“I’ve lived a heck of a life so far. In many ways it has been one trajidy after another. I won’t go into the past- I’m grateful for it and I’m even more grateful that it has passed. I try to live for the future seeing as how the present can be very tedious and very hard. But you see- I have control of the future, at least in my head before anything I don’t want happens. That’s my saving grace.”
It’s taken me some time to recapture that ability to imagine a happy future “before anything I don’t want happens”. I think part of that has been a gift of some very happy present moments with some dear company. It’s fleeting. It has to be. But after the thud back to earth, those moments- for-real ones- have made it easier to conjure up happy possibilities. Because I can still change. I can still grow.
“I think I will really splurge and go out to a really nice place for dinner and maybe even go see a movie. Whatever I decide to do- money won’t be any object- as long as it’s under $20.”
Thank you Melanie at nineteen.
My brother, Derrick Boudwin, is getting close to releasing his debut album. It’s being produced by J.R. Richards (of Dishwalla fame). His first music video for it will be released in August. Prepare to cry- it is that good (it’s not a being related thing- total strangers who have seen it watch it, cry, and watch it again). When the video is released, I will share it here.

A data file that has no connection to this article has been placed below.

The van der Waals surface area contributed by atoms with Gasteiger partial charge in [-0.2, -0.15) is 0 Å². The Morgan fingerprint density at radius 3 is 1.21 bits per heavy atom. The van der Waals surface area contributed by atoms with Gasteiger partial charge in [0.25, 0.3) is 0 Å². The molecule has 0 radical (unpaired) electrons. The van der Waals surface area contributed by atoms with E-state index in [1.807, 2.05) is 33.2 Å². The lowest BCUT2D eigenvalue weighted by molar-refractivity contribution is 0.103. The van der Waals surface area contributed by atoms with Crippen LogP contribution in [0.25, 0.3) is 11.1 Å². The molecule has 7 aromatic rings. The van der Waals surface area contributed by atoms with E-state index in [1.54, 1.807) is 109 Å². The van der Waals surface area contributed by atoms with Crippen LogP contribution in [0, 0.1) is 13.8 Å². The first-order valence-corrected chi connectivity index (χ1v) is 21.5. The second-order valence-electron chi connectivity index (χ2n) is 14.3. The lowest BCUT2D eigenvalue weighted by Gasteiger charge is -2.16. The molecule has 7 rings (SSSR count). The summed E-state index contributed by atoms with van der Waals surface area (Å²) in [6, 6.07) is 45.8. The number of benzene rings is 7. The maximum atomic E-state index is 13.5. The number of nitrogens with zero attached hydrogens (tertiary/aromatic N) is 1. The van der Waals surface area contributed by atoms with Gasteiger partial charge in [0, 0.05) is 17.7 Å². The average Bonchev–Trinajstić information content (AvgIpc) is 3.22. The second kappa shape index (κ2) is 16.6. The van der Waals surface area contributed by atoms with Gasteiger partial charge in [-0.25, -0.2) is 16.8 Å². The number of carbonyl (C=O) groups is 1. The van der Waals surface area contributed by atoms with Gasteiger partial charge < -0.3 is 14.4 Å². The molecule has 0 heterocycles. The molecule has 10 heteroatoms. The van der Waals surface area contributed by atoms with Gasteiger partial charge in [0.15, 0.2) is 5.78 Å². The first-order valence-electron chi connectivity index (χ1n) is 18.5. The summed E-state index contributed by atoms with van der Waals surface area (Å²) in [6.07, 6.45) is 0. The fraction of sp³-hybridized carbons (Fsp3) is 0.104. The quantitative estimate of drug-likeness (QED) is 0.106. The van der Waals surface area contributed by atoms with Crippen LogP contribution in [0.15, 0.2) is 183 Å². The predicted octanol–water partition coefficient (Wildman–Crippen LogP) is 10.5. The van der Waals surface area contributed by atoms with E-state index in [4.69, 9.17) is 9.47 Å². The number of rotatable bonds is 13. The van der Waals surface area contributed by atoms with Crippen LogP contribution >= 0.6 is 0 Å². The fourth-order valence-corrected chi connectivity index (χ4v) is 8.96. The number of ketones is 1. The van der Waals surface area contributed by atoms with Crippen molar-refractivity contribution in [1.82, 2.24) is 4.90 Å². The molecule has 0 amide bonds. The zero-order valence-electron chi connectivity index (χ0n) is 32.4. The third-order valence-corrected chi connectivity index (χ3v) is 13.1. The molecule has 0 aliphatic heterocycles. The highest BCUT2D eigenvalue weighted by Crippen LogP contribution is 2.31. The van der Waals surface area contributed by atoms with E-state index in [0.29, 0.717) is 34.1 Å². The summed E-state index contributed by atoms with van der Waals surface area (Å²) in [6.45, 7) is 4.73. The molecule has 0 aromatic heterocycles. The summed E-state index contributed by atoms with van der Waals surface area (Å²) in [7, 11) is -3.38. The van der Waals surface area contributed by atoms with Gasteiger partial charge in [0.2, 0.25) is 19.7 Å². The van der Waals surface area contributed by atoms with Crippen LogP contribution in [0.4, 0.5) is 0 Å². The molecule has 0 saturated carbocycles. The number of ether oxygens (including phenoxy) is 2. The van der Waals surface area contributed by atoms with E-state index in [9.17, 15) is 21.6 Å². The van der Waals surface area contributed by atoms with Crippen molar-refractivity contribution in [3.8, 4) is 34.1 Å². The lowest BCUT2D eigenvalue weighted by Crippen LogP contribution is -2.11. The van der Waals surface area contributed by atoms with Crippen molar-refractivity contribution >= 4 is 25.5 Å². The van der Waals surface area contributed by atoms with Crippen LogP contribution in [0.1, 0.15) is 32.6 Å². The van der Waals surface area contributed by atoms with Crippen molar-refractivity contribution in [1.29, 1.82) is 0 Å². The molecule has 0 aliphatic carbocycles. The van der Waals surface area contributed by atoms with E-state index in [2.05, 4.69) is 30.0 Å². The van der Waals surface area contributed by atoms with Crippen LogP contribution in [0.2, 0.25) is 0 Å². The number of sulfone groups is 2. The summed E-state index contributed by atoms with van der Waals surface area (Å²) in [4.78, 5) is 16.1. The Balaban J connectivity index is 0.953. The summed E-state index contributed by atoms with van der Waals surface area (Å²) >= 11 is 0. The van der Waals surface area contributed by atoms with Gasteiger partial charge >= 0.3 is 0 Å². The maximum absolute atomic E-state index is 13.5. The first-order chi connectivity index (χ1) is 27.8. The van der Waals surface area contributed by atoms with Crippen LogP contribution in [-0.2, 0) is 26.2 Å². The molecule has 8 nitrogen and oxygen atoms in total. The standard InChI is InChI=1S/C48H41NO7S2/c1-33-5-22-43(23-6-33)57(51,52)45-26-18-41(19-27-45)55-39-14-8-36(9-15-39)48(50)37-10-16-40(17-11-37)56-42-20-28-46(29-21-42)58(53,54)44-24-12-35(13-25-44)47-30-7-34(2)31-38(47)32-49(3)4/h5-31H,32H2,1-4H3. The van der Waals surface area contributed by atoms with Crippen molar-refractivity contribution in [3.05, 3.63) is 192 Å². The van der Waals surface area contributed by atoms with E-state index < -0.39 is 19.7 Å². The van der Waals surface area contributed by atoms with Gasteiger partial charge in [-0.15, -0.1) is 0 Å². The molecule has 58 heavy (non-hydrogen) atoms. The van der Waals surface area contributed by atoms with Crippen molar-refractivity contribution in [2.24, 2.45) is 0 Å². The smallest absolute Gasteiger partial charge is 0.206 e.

The album will be available for pre-order in August and will be officially released in September. In the meantime, you can listen to a clip of my favorite song on the album, “Asking is Leaving”, here. While there, you can click on boudwin and listen to clips of the other songs on the album as they become available. If you like what you hear, be one of the first to follow him on facebook or sign up for email updates on his official website.
I have always enjoyed hearing my brother sing and play. Now you get to, too!
I’ve shredded so much paper recently that I feel like I should plant a tree to bring peace and balance to the universe. As I worked my way through one of my boxes of papers, I found a letter I had written half a decade ago to my nineteen-year-old self. I know I have some young friends who come here (as well as some older ones who feel young and who, like me, find the image that faces them in the mirror to be quite a shock). After much contemplation and consideration, I’ve decided to post the bulk of that letter for you. Consider yourself loved and hugged.
Dear Melanie at nineteen,
It’s been fifteen years since I was you and thinking about it, there are a few things I want you to know.